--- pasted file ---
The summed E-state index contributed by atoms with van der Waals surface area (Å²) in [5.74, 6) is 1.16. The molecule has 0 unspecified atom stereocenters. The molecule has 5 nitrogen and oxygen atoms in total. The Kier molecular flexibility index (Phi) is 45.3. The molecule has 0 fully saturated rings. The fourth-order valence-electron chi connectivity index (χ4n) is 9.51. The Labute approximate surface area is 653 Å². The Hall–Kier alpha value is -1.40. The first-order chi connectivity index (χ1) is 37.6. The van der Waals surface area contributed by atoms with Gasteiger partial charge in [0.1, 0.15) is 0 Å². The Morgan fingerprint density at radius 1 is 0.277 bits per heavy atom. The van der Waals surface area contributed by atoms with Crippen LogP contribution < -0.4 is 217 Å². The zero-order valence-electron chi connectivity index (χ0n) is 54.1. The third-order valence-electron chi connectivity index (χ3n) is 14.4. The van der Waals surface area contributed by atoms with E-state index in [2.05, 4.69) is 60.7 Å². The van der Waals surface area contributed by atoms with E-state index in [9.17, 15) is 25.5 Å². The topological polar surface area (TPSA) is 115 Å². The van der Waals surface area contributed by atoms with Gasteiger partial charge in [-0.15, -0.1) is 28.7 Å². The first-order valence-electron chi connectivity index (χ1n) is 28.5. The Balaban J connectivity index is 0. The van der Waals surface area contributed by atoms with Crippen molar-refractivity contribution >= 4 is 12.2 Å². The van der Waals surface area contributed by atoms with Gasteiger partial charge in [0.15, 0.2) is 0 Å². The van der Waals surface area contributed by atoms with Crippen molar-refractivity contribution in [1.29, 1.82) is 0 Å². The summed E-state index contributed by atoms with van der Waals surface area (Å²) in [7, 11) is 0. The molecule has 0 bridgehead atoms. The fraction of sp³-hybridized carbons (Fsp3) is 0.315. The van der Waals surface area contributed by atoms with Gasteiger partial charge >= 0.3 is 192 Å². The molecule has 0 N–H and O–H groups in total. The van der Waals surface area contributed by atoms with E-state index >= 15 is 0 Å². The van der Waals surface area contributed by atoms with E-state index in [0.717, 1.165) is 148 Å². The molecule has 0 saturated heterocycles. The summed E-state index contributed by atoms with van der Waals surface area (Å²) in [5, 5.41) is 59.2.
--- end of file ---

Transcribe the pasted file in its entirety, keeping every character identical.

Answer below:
The summed E-state index contributed by atoms with van der Waals surface area (Å²) in [5.74, 6) is 1.16. The molecule has 0 unspecified atom stereocenters. The molecule has 5 nitrogen and oxygen atoms in total. The Kier molecular flexibility index (Phi) is 45.3. The molecule has 0 fully saturated rings. The fourth-order valence-electron chi connectivity index (χ4n) is 9.51. The Labute approximate surface area is 653 Å². The Hall–Kier alpha value is -1.40. The first-order chi connectivity index (χ1) is 37.6. The van der Waals surface area contributed by atoms with Gasteiger partial charge in [0.1, 0.15) is 0 Å². The Morgan fingerprint density at radius 1 is 0.277 bits per heavy atom. The van der Waals surface area contributed by atoms with Crippen LogP contribution < -0.4 is 217 Å². The zero-order valence-electron chi connectivity index (χ0n) is 54.1. The third-order valence-electron chi connectivity index (χ3n) is 14.4. The van der Waals surface area contributed by atoms with E-state index in [2.05, 4.69) is 60.7 Å². The van der Waals surface area contributed by atoms with E-state index in [9.17, 15) is 25.5 Å². The topological polar surface area (TPSA) is 115 Å². The van der Waals surface area contributed by atoms with Gasteiger partial charge in [-0.15, -0.1) is 28.7 Å². The first-order valence-electron chi connectivity index (χ1n) is 28.5. The Balaban J connectivity index is 0. The van der Waals surface area contributed by atoms with Crippen molar-refractivity contribution >= 4 is 12.2 Å². The van der Waals surface area contributed by atoms with Gasteiger partial charge in [0.15, 0.2) is 0 Å². The van der Waals surface area contributed by atoms with Crippen molar-refractivity contribution in [1.29, 1.82) is 0 Å². The summed E-state index contributed by atoms with van der Waals surface area (Å²) in [7, 11) is 0. The molecule has 0 bridgehead atoms. The fraction of sp³-hybridized carbons (Fsp3) is 0.315. The van der Waals surface area contributed by atoms with Gasteiger partial charge >= 0.3 is 192 Å². The molecule has 0 N–H and O–H groups in total. The van der Waals surface area contributed by atoms with E-state index >= 15 is 0 Å². The van der Waals surface area contributed by atoms with E-state index in [0.717, 1.165) is 148 Å². The molecule has 0 saturated heterocycles. The summed E-state index contributed by atoms with van der Waals surface area (Å²) in [5, 5.41) is 59.2.